Thursday Morning Federal Newscast – September 9th

Buyouts trigger exodus at Lockheed, Former OSC plea agreement in limbo, Hearings scheduled for OMB director nominee Lew

The Morning Federal Newscast is a daily compilation of the stories you hear Federal Drive hosts Tom Temin and Amy Morris discuss throughout the show each day. The Newscast is designed to give users more information about the stories you hear on the air.

  • Lockheed Martin says more than 600, or about a quarter of executives are taking buyout offers and leaving the company. The buyouts are part of Lockheed’s plan to reduce its workforce by 10,000. Lockheed says the move is prompted in part by the Pentagon’s plan to slim spending. The company says the buyouts would yield substantial savings and increase speed and agility.
  • A federal judge has again delayed sentencing for a former special counsel accused of withholding information from Congress. Scott Bloch will have to wait to learn his fate, because U.S. Magistrate Judge Deborah Robinson has raised questions about his plea agreement. Bloch entered a guilty plea in a deal that would have spared him prison time. But the judge is questioning whether language in a law requires that Bloch receive a minimum 1 month jail sentence. Published reports, including the LegalTimes and GovExec, say the judge has requested briefs on the matter from prosecutors and Bloch’s defense attorneys.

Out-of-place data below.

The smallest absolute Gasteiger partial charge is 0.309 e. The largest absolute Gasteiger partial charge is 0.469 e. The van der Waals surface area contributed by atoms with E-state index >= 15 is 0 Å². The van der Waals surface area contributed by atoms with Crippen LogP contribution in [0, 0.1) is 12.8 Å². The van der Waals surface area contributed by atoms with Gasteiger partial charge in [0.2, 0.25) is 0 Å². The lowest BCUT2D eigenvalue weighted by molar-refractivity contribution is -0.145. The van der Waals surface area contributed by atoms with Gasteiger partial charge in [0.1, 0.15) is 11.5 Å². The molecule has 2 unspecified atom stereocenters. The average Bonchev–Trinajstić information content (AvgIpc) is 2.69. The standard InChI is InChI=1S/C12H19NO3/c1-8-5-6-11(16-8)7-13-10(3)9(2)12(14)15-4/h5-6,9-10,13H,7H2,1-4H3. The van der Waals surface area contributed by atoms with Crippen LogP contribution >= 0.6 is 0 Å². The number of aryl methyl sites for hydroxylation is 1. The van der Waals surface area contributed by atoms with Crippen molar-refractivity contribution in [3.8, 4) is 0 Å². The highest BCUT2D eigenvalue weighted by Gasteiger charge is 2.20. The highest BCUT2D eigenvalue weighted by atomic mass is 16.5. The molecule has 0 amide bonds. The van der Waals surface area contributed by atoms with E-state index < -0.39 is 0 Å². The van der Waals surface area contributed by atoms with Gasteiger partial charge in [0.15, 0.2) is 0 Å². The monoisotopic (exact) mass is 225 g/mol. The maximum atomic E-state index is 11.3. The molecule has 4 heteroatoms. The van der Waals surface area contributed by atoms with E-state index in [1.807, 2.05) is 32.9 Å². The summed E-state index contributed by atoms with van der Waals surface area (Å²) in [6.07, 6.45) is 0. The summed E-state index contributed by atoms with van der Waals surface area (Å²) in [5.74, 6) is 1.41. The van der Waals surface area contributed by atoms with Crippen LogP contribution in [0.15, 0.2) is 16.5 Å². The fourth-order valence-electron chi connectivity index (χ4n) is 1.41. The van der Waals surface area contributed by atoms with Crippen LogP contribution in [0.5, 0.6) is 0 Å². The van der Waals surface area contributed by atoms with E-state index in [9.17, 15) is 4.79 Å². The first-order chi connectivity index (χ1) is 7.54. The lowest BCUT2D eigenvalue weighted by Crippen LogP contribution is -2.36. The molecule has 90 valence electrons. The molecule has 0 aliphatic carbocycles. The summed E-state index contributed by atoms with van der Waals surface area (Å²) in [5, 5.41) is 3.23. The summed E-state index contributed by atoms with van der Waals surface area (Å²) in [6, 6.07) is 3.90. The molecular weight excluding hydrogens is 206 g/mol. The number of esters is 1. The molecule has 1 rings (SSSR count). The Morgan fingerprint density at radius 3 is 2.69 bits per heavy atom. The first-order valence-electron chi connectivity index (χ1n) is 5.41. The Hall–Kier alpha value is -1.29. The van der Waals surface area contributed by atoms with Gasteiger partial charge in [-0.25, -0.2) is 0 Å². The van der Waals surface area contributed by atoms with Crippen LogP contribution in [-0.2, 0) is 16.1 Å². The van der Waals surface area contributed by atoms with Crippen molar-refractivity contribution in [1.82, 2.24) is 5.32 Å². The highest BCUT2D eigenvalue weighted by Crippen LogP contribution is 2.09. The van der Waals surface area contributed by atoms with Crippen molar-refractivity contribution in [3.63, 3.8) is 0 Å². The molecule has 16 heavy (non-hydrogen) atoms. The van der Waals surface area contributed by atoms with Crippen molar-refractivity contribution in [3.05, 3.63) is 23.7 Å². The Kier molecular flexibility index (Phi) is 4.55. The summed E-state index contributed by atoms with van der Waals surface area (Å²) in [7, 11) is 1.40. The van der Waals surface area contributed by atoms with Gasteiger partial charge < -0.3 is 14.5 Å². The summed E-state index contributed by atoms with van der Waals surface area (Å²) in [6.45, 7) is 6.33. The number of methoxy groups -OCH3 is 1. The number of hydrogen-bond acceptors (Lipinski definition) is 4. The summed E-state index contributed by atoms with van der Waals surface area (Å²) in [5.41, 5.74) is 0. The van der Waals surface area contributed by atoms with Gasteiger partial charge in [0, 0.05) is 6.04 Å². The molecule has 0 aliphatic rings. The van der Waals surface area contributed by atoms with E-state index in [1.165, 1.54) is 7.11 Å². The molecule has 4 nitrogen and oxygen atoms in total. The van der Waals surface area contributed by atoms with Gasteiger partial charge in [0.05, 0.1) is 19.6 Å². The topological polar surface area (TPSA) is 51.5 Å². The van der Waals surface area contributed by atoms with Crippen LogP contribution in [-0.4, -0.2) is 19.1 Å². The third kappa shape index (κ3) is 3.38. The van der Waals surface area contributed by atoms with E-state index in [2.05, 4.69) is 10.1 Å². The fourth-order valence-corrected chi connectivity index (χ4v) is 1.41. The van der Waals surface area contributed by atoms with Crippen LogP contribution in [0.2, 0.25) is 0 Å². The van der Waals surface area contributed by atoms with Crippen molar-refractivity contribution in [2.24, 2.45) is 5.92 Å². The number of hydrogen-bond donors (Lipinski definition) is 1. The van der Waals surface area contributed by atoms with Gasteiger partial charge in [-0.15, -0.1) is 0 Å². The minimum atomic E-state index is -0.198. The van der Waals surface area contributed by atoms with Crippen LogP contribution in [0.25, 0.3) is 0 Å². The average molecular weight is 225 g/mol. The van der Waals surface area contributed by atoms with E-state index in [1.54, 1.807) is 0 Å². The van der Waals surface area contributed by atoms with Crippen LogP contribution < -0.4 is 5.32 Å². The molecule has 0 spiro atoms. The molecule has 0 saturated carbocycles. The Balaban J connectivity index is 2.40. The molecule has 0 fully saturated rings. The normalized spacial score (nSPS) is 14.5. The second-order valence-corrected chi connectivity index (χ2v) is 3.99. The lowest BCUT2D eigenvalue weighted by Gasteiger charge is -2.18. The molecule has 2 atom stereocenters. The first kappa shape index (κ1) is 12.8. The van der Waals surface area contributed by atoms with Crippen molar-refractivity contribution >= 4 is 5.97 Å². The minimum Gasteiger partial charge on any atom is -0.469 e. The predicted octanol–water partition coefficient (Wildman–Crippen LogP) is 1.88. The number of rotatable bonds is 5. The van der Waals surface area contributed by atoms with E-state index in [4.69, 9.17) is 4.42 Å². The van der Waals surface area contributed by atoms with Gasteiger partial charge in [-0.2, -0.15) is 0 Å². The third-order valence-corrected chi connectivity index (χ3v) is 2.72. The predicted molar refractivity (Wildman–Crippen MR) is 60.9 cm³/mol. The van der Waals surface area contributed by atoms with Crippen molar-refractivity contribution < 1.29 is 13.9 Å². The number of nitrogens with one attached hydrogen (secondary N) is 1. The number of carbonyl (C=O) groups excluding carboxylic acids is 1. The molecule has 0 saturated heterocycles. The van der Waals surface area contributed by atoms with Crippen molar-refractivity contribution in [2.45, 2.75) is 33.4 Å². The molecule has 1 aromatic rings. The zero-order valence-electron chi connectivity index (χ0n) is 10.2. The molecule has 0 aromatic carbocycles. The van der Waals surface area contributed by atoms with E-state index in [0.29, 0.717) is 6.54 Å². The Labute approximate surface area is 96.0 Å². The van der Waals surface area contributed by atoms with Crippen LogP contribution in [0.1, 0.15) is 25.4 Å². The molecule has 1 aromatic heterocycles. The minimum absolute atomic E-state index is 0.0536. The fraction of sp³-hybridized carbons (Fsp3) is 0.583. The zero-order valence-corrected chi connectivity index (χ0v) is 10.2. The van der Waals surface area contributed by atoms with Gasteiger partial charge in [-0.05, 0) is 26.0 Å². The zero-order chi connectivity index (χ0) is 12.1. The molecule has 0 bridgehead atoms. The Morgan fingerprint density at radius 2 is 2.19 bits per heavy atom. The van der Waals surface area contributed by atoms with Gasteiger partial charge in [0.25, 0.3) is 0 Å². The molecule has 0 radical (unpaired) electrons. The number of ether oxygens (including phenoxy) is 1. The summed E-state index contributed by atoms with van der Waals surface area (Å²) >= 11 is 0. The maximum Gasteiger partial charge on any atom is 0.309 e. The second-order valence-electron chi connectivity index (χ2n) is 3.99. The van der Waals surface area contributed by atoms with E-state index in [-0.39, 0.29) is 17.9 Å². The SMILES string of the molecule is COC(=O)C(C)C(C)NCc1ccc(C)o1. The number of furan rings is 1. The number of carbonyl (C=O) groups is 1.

• The president’s nominee to be budget director will face his first set of confirmation hearings next week. September 16 is the day two Senate committees have set aside time to hear from Jacob Lew, the president’s nominee to lead the Office of Management and Budget. The hearings are with the Budget Committee and the Committee on Homeland Security and Governmental Affairs.
  • House and Senate negotiators have agreed on changes to the way your agency reports spending information. The provision would require agencies to use a standard format on the Internet. NextGov reports the goal is to make it easier for regulators and the public to analyze contracts and stimulus money. The change is part of a bill that would bolster the federal aid site Lawmakers could vote on the measure before the November elections.

More news links

Gov’t: Spending to rise under health care overhaul

Obama meets senior advisers on Thursday

US embassies brace for Quran burning protests

Military bans video game that ‘kills’ US troops

Not priceless: Grand Teton land valued at $107M

Turtle egg rescue at NASA’s Kennedy space center billed success


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